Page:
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Journal 9/23 What do you think it means to be ethical? Date/Copy/Answer You need your books today!!!!! 1.

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Presentation on theme: "Journal 9/23 What do you think it means to be ethical? Date/Copy/Answer You need your books today!!!!! 1."— Presentation transcript:

1 Journal 9/23 What do you think it means to be ethical? Date/Copy/Answer You need your books today!!!!! 1

2 Journal 9/25 What do you think you should study to prepare for the quiz on early civilizations? Copy/Date/Answer Current events due tomorrow!!! 2

3 Journal 9/23 What do you think it means to be ethical? Date/Copy/Answer You need your books today!!!!! 3

4 Journal 9/24 So far, how does Malala’s life in the book compare and contrast with your life? Date/Copy/Answer 4

5 Journal 9/26 Study!!! 5

6 Ancient Indian Civilizations Vocabulary Remember to read the definition, then use your own words when writing it down. 1.Monsoons 2.Citadel 3.Sanskrit 4.Brahmins 5.Epics 6.Bhagavad Gita 7.Caste System 8.Monism 9.Maya 10.Reincarnation 11.Nirvana 12.Polygyny 13.Suttee 14.Inoculation 6 When you are finished get out your timeline. Decorate the front however you would like. Add dates from chapter two that you think were important. *The timelines on pg.18 and pg. 48 will help you.

7 Read section 1 of chapter 3 7

8 Journal 9/30 Human migration has been an important part of society throughout history. How does immigration affect the society of the US today? Copy/Date/Answer 8

9 After Quiz Corrections Make a chart that lists at least 10 facts about the Harappa civilization (includes Mohenjo Daro), using the information on pages Organize your chart into four columns labeled: government, religion, technology, and economy. 9

10 Using the information in Chapter 3 Section 2, compare and contrast the Indo-Aryan Migrants to the Egyptians (Chapter 2 Section 1 &2). Religion Geography & Protection Economy Trading Transportation Contributions/Achievements Etc… 10

11 Epic: long historical or religious poem Begin to brainstorm about a historical poem you can write about your life. You may write about one specific event that happened to you or you may choose to write an epic about your entire life. Half a page It can rhyme, but it does not have to If you do not finish it is homework! 11

12 Journal 10/1 Describe the social classes in American society. Date/Copy/Answer 12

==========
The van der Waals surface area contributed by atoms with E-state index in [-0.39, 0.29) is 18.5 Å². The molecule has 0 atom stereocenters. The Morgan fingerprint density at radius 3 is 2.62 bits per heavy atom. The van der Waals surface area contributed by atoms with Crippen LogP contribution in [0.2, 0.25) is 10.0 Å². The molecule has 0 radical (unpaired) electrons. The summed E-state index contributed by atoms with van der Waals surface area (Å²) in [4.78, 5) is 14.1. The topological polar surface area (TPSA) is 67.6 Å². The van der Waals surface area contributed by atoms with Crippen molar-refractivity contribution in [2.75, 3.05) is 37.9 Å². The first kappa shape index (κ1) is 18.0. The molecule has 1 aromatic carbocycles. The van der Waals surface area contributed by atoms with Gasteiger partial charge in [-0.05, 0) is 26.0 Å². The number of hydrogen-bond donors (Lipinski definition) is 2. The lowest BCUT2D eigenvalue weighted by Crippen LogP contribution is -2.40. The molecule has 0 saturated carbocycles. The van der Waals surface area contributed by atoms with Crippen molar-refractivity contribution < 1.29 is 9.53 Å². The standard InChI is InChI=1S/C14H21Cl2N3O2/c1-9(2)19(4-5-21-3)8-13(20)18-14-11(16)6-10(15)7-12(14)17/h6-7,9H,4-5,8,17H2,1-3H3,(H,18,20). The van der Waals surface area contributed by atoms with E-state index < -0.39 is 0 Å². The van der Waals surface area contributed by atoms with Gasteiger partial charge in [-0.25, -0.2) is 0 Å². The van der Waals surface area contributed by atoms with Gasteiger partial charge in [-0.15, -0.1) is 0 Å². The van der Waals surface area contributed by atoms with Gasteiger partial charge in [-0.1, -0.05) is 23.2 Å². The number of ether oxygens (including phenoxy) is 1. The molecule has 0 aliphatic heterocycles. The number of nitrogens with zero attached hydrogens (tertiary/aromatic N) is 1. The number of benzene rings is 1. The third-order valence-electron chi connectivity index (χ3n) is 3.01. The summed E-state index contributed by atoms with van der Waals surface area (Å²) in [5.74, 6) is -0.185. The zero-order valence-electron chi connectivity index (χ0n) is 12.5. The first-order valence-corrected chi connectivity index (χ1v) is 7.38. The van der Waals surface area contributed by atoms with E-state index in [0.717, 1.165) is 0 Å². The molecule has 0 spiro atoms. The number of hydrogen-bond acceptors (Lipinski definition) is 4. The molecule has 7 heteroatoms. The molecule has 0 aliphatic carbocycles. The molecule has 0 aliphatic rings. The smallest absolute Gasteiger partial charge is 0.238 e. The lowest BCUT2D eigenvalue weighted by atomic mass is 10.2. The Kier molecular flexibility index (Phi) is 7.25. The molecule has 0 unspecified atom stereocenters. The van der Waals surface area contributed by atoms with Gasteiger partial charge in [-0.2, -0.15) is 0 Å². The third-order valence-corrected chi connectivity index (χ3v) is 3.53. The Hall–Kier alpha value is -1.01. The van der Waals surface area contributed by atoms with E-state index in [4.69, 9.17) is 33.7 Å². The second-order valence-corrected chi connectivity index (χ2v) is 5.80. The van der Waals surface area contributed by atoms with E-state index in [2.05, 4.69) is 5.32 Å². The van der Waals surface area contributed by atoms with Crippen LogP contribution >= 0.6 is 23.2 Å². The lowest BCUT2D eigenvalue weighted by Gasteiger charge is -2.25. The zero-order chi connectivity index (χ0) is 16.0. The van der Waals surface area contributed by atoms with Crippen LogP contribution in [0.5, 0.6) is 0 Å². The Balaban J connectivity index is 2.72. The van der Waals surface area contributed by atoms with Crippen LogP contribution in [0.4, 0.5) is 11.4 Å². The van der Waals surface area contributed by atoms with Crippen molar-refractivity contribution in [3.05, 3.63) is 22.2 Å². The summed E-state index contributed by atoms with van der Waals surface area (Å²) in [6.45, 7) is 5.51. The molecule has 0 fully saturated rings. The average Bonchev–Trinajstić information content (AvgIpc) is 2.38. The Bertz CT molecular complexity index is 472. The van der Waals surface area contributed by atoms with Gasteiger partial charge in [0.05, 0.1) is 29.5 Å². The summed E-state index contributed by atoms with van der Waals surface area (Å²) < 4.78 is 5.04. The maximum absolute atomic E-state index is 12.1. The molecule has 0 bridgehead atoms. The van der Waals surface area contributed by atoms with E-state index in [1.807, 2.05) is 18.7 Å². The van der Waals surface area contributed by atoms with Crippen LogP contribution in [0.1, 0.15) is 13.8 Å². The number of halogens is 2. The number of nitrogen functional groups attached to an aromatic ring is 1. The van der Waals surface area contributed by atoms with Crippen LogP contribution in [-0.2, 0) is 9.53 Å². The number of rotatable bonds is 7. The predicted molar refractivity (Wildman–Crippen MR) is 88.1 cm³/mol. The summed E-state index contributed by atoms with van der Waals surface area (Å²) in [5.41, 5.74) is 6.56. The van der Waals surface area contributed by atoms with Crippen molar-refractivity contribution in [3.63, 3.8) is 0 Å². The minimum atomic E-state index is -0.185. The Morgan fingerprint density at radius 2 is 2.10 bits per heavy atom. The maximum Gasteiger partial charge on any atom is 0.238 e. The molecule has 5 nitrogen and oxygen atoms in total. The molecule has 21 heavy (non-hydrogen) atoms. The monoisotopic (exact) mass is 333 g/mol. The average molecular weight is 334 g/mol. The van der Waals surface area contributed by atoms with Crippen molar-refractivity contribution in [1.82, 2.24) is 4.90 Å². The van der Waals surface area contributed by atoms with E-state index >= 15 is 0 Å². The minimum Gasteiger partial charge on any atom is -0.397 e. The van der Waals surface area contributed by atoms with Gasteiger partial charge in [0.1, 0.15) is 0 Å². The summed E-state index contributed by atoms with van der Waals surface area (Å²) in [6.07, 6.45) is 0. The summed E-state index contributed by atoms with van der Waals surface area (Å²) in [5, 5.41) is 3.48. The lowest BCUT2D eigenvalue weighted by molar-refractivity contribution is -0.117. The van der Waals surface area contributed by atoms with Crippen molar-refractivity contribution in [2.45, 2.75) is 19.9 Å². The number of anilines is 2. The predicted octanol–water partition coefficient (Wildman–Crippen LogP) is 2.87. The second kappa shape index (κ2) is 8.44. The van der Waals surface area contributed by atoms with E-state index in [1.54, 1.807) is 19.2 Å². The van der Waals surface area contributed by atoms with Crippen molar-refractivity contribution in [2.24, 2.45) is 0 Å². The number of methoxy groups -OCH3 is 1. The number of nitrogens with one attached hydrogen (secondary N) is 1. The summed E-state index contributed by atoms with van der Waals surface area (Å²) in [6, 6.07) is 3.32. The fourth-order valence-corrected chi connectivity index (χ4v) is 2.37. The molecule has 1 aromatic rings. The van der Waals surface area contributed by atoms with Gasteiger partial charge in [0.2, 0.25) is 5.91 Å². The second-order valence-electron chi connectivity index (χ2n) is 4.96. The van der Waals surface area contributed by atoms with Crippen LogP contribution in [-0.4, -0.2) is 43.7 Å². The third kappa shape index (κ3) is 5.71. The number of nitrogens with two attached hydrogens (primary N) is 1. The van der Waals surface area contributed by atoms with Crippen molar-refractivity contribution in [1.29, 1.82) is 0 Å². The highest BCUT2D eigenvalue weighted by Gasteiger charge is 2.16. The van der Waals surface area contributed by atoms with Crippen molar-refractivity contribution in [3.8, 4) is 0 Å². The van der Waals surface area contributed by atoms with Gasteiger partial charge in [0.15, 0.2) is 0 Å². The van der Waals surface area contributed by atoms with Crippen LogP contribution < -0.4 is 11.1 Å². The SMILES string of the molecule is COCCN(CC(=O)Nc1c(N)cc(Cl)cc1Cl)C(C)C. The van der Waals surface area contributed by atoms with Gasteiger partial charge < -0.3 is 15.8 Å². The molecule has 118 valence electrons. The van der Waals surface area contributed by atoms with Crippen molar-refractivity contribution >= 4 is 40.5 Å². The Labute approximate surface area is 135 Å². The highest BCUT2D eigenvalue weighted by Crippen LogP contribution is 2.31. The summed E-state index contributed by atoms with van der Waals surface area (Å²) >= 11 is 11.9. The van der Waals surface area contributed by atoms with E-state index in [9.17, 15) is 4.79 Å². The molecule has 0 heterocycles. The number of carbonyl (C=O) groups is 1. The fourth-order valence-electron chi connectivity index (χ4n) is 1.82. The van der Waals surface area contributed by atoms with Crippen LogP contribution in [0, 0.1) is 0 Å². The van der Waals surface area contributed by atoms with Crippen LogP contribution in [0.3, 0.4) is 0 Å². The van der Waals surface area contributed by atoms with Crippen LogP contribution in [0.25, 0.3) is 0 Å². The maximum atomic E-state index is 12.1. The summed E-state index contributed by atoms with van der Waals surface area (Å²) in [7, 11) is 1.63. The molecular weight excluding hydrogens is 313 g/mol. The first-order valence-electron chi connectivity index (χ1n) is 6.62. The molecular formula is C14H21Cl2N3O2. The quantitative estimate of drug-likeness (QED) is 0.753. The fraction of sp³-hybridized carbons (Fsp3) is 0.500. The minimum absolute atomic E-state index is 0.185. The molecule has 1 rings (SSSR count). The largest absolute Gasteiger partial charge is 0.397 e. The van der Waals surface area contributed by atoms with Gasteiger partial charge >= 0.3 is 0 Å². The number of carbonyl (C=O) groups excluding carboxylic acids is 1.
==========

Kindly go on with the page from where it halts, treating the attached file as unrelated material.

13 Journal 10/2 Describe the social classes in American society? Date/ Copy/ Answer 13

14 Journal 10/7 How is the Indian caste system and Hinduism related? Date/Copy/Answer Journals due today! 14

15 Hinduism and Buddhism Chapter 3 Section 3 15

16 Introduction to Hinduism Around 700 b.c., some Indian religious thinkers started to question the authority of the Brahmins and spread their messages through the Ganges Plain. Their beliefs became known as Vedanta (end of Vedas) and were written in Upanishads (written explanations of the Vedas). People who could not read nor write had to learn through stories or epics through word of mouth. Epic of Ramayana: Rama, a prince and an incarnation of the god Vishnu, and his wife Sita. Sita was kidnapped by a demon. Rama had to rescue her and became a king. They became role models for men and women. 16

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18 Social Class Between 1500 B.C. and A.D. 500 a caste system developed in Indian society after the Indo-Aryan migration. 4 distinct Varnas (social classes) 1.Rulers and Warriors 2.Brahmins 3.Merchants, Traders, and Farmers 4.Peasants A fifth group that did not even belong in a Varna, were the untouchables or pariahs. Only held jobs that were considered unclean. Later, the Varna were split into smaller subgroups, called jati. Strict rules Determined jobs 18

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20 Hinduism Interwoven with the caste system. Developed from the Brahmin priests explanations of the Vedas. Divine essence called Brahmin fills everything Everyone has an individual essence called Atman. Teaches that Brahmin and Atman are one in the same. All things in the universe are the same essence as God = Monism. Teaches that the world is an illusion, Maya, and you must reject it. Believed it took a long to recognize and reject Maya and that is why a persons soul must be reborn over and over (Reincarnation). 20

21 Two Principles of Hinduism 1.Dharma: doing one’s moral duty in this life so that the soul can advance in the next life. 2.Karma: the good or bad force created by a person’s actions. People who fulfill their dharma will have good karma and be reborn into a higher social group. People who receive bad karma will be reborn into a lower social group or as animals. 3.Souls that grow spiritually eventually reach nirvana. When the cycle of reincarnation is complete and the soul unites with Brahmin. 21

22 Hindu Religious Practice Often practice yoga, a set of mental and physical exercises designed to bring the body and soul together. Festivals including rituals, music, dancing, eating, and drinking. Represent the seasonal course of nature and welcome the return of a season. Cows are sacred Provide power for plows and carts Produce milk and butter for food Therefore they are protected by law 22